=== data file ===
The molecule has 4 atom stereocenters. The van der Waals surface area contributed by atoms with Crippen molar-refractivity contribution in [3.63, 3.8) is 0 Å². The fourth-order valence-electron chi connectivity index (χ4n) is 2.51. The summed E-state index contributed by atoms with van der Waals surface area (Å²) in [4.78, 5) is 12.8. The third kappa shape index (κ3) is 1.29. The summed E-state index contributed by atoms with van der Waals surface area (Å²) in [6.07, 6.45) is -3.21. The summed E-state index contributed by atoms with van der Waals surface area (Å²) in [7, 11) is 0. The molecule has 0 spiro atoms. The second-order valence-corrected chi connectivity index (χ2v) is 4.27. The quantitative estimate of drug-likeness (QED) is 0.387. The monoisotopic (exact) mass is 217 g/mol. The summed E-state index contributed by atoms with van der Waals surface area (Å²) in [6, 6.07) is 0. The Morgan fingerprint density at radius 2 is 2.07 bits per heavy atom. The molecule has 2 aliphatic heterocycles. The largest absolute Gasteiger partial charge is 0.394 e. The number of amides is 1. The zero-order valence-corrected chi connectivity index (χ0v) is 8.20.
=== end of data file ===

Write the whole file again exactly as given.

The molecule has 4 atom stereocenters. The van der Waals surface area contributed by atoms with Crippen molar-refractivity contribution in [3.63, 3.8) is 0 Å². The fourth-order valence-electron chi connectivity index (χ4n) is 2.51. The summed E-state index contributed by atoms with van der Waals surface area (Å²) in [4.78, 5) is 12.8. The third kappa shape index (κ3) is 1.29. The summed E-state index contributed by atoms with van der Waals surface area (Å²) in [6.07, 6.45) is -3.21. The summed E-state index contributed by atoms with van der Waals surface area (Å²) in [7, 11) is 0. The molecule has 0 spiro atoms. The second-order valence-corrected chi connectivity index (χ2v) is 4.27. The quantitative estimate of drug-likeness (QED) is 0.387. The monoisotopic (exact) mass is 217 g/mol. The summed E-state index contributed by atoms with van der Waals surface area (Å²) in [6, 6.07) is 0. The Morgan fingerprint density at radius 2 is 2.07 bits per heavy atom. The molecule has 2 aliphatic heterocycles. The largest absolute Gasteiger partial charge is 0.394 e. The number of amides is 1. The zero-order valence-corrected chi connectivity index (χ0v) is 8.20.